Most Republicans can’t wait for 2014 and the chance to run against Obamacare, which appears increasingly vulnerable in light of ongoing implementation woes. In the meantime, however, they must agree on how to best pursue their ultimate goal of full repeal as Congress enters a new round of budget negotiations with the White House this fall.
Not surprisingly, the GOP appears somewhat divided on strategy. Republican Senators Ted Cruz, Mike Lee, and Marco Rubio are leading an effort to oppose any resolution to fund the government in fiscal year 2014 that includes funding to implement Obamacare. “If the administration will not enforce the law as written, then the American people should not be forced to fund it,” they wrote in a letter to Senate majority leader Harry Reid, in reference to President Obama’s decision to unilaterally delay implementation of the law’s coverage mandate for employers with more than 50 employees. So far, 13 GOP senators have signed on, along with a number of conservative groups, such as FreedomWorks and Jim DeMint’s Heritage Foundation, which plans to embark on a “Defund Obamacare Town Hall Tour” later this month.
The movement has its fair share of Republican critics. Senator Tom Coburn has called it “dishonest,” and “a good way for Republicans to lose the House.” Senator Richard Burr said it was “the dumbest idea I’ve ever heard.” GOP strategist Karl Rove has urged Republicans to “resist a game of chicken with the president” over Obamacare and the continuing resolution to fund the government, which is set to expire at the end of September. House majority leader Eric Cantor recently threw cold water on the proposed strategy, telling National Review Online that while “repealing Obamacare remains the goal,” defunding the law is off the table because it is unlikely to win 60 votes in the Senate.
Obama would never support defunding the law, just as Republicans would never agree to strict gun-control measures as a condition for funding the government, he says. But in the current political environment, the GOP could conceivably force the president into accepting a one-year delay. That would advance the ultimate goal of full repeal, he argues. “In no way does delaying it for a year make it less likely that we can get rid of it down the road,” Norquist says. “I actually think we’d be in a stronger position a year from now.”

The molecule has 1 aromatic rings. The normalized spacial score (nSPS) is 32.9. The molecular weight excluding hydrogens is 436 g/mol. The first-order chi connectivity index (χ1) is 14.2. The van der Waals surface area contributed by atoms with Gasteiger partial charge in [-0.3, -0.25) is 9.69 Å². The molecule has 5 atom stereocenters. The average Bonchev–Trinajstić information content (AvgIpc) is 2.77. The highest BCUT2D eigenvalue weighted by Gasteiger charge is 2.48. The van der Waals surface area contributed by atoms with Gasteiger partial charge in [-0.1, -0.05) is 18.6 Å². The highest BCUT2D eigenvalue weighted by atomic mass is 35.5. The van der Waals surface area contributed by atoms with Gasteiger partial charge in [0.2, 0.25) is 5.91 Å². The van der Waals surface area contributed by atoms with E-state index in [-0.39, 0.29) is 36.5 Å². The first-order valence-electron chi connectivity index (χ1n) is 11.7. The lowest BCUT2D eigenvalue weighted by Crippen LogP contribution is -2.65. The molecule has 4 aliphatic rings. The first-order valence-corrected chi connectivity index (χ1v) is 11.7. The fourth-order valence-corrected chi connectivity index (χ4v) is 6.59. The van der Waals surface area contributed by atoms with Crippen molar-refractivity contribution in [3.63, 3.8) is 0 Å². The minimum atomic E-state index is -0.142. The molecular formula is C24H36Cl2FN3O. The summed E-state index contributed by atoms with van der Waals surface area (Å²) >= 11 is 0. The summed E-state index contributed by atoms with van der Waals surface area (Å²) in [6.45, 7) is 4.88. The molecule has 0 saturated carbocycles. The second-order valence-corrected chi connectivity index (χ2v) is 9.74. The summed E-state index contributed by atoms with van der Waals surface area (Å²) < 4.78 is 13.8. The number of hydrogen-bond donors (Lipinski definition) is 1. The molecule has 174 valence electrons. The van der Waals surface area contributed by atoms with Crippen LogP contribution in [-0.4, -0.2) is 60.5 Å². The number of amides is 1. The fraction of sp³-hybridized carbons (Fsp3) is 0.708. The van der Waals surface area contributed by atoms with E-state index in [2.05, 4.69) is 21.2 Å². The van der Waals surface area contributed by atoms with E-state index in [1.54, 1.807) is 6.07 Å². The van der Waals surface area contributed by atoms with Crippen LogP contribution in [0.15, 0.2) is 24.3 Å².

Some Republicans think they’ll lose political leverage by demanding a full defunding of the law as part of a budget deal and are wary of being cast as obstructionists. They would prefer to fight on much narrower grounds by, for example, targeting the law’s controversial individual mandate, which is scheduled to take effect next year. Republicans believe that most voters will agree that Obama’s decision to unilaterally delay the mandate for employers, but not for individuals, is fundamentally unfair. At the very least, they want to force Democrats to defend their position publicly. The House has already passed legislation to delay the individual mandate for a year — with the help of 35 Democrats.
That might not be enough to satisfy some conservatives; they want nothing less than Republicans’ cutting off the spigot of taxpayer dollars funding Obamacare. “If the money is still flowing, then you’re just giving bureaucrats a year to better prepare to take the nation down this course,” says Mike Needham, CEO of Heritage Action.
“The people who voted against this law initially — if they fund it, they’re voting for it, they’ll be flip-flopping,” Jenny Beth Martin, co-founder of Tea Party Patriots, tells NRO. “Americans want their politicians to stand firm.”
One GOP Senate aide says he’s confident that, at the very least, there will be a vote to defund the law, and that it will be closely watched by grassroots activists. “This is TARP for 2014,” the aide says. “This is what determines whether or not you get a primary challenge.”
Some Republicans have decided that it makes political sense to sit back and allow Obamacare to take effect, and then reap the benefits of the inevitable public backlash. Meanwhile, conservatives who aren’t taken with that strategy support the push to defund the law because it allows them to go on offense.
“If Republicans take the high road, if Republicans say, look, there is a lot that we’ve learned about this bill, and it’s time for us to have a real honest debate, I think the American people will rally to them,” Needham says. “People are looking for leadership, and the reason that Washington, D.C., is in such low esteem is that everybody in this town is deathly afraid of leading.”
— Andrew Stiles is a political reporter for National Review Online.